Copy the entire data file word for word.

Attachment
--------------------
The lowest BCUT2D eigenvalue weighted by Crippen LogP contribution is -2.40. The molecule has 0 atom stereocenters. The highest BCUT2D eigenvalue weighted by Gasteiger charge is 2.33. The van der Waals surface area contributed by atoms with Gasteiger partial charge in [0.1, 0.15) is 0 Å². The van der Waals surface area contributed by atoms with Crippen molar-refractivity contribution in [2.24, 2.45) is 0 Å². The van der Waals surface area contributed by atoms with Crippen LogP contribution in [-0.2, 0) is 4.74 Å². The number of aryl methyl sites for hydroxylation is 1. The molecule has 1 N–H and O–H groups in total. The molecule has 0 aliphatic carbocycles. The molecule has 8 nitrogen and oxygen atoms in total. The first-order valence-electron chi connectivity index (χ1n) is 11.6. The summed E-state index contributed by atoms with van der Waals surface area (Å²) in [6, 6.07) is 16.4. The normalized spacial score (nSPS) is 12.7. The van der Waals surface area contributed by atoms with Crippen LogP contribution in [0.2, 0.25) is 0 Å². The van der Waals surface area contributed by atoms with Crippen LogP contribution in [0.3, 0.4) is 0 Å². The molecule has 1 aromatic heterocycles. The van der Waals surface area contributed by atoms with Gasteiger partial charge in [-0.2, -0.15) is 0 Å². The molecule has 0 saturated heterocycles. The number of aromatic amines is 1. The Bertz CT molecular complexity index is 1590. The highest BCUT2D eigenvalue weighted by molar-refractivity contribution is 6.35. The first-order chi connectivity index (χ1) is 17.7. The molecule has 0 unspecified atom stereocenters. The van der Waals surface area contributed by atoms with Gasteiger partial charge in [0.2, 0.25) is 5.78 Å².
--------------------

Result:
The lowest BCUT2D eigenvalue weighted by Crippen LogP contribution is -2.40. The molecule has 0 atom stereocenters. The highest BCUT2D eigenvalue weighted by Gasteiger charge is 2.33. The van der Waals surface area contributed by atoms with Gasteiger partial charge in [0.1, 0.15) is 0 Å². The van der Waals surface area contributed by atoms with Crippen molar-refractivity contribution in [2.24, 2.45) is 0 Å². The van der Waals surface area contributed by atoms with Crippen LogP contribution in [-0.2, 0) is 4.74 Å². The number of aryl methyl sites for hydroxylation is 1. The molecule has 1 N–H and O–H groups in total. The molecule has 0 aliphatic carbocycles. The molecule has 8 nitrogen and oxygen atoms in total. The first-order valence-electron chi connectivity index (χ1n) is 11.6. The summed E-state index contributed by atoms with van der Waals surface area (Å²) in [6, 6.07) is 16.4. The normalized spacial score (nSPS) is 12.7. The van der Waals surface area contributed by atoms with Crippen LogP contribution in [0.2, 0.25) is 0 Å². The van der Waals surface area contributed by atoms with Crippen LogP contribution in [0.3, 0.4) is 0 Å². The molecule has 1 aromatic heterocycles. The van der Waals surface area contributed by atoms with Gasteiger partial charge in [-0.2, -0.15) is 0 Å². The molecule has 0 saturated heterocycles. The number of aromatic amines is 1. The Bertz CT molecular complexity index is 1590. The highest BCUT2D eigenvalue weighted by molar-refractivity contribution is 6.35. The first-order chi connectivity index (χ1) is 17.7. The molecule has 0 unspecified atom stereocenters. The van der Waals surface area contributed by atoms with Gasteiger partial charge in [0.2, 0.25) is 5.78 Å².